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Wednesday, April 17
The Indiana Daily Student


OPINION: What I learned about love from long-distance dating


I’ve been with my partner for over five years, and about four of those have been spent living a plane ride away from each other.  

Being in a long-distance relationship is undeniably challenging and isolating. Not being able to see your partner every day, hold their hand or go on dates is really hard, and it can feel like the world is playing a cruel trick on you sometimes. You finally find the person whose heart mirrors your own and then you’re forced to live apart.  

It’s the reality for many college students who study far away from home, though. And the anxiety of long-distance dating can also be what tears couples apart. When soon-to-be long-distance couples talk about their futures, many of them decide the distance isn’t worth the hardship and break up before their inevitable parting.  

Someone may have advised you to never start college in a relationship. You may have even heard someone’s horror story about how long-distance dating was a miserable disaster for them. At the end of the day, you are trusting that your partner is still going to feel as passionately about you when there are many miles between you and in-person contact isn’t an opiton. And that can be really tough. 

Despite the turmoil of long-distance dating, I wouldn’t trade a single second of the last five years with my partner for anything in the world. I’ve learned that a long-distance relationship is not only possible but incredibly worth it. Navigating the difficulties of living apart from each other has helped us build a better foundation of trust and connection that will only enrich our relationship when we live in the same town again.  

Of all the ways long distance has affected my relationship, none have been more fulfilling than the way it’s helped us become better communicators. Living apart makes it incredibly difficult to read someone’s body language. The limitations of long distance push you to open up about how you feel and if you’re struggling. Your partner can’t look at you and know you’re upset when you can’t be in the same place, so it’s important to FaceTime regularly, call each other every day and text each other without worry that you’ll annoy the other.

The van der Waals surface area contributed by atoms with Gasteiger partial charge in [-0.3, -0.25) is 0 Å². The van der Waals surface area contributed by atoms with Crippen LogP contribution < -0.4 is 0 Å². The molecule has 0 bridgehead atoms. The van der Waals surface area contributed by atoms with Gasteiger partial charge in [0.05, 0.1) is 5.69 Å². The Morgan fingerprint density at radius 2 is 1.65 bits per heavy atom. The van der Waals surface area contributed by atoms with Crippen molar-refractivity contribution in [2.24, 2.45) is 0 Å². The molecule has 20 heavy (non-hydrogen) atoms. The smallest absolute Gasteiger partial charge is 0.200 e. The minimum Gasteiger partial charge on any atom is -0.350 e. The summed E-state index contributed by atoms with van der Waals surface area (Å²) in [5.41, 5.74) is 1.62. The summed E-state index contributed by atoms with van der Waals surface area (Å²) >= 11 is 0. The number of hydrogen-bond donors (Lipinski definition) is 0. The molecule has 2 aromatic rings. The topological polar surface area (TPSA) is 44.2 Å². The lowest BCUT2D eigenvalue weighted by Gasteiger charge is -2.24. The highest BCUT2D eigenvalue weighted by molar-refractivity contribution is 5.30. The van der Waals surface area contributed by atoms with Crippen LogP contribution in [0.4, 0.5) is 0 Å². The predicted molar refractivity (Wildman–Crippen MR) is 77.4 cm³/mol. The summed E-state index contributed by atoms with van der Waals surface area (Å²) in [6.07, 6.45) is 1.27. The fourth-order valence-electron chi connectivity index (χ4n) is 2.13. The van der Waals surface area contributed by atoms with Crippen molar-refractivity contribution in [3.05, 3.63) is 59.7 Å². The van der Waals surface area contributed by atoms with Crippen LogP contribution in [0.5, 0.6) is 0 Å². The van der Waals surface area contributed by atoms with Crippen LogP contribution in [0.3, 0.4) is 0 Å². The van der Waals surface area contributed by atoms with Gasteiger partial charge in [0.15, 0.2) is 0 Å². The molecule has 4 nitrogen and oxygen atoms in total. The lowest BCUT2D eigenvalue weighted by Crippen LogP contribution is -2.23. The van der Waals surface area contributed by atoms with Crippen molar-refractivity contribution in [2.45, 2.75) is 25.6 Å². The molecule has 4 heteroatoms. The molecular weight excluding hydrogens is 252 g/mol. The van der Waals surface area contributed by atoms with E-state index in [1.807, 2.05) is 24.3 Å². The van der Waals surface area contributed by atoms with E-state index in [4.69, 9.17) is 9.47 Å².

Though living far away from your partner can also contribute to loneliness, you can choose to thrive in independence. Not having my partner physically by my side throughout college forced me to get more involved in on-campus activities and meet friends. It was also important that neither one of us choose where we wanted to go to school based on the other person, which allowed us to grow independently while still being together, cheering each other on every step of the way. It’s also shown us that while we can live apart, we never want to when college is over.  

Long distance also proves that the foundational friendship you have with your partner is more important than anything else. It’s going to be hard and you’ll lose yourself in a sea of isolation if you don’t have the mutual understanding and drive to meet each other’s emotional needs. You have to like your partner just as much as you love them if it’s going to work. When intimacy and physical touch are unattainable, what remains is just how much you want to talk to each other and be each other’s best friend.  

This isn’t to say that long distance is preferable or easy. It’s not. But if you want to make it work, it’s important to remember long distance isn’t just anxiety and time apart and loneliness. It’s also an unparalleled sense of vulnerability that makes me feel closer to my partner than anyone else. It’s the way my heart travels leaps and bounds when I see them after months of no physical contact. It’s every sleepy phone call. It’s knowing this love is real and true because their absence is a heavy stone on my heart.  

To love someone so much that it physically hurts when you can’t see them is a signal of a connection that can last a lifetime. Don’t let the prospect of a long-distance relationship stop you from achieving that emotional and romantic bond. Love is always worth the struggle. 

Erin Stafford (she/her) is a senior studying journalism with a minor in English. She dedicates this article to her boyfriend, Luke, who makes her feel like the luckiest girl in the world.  

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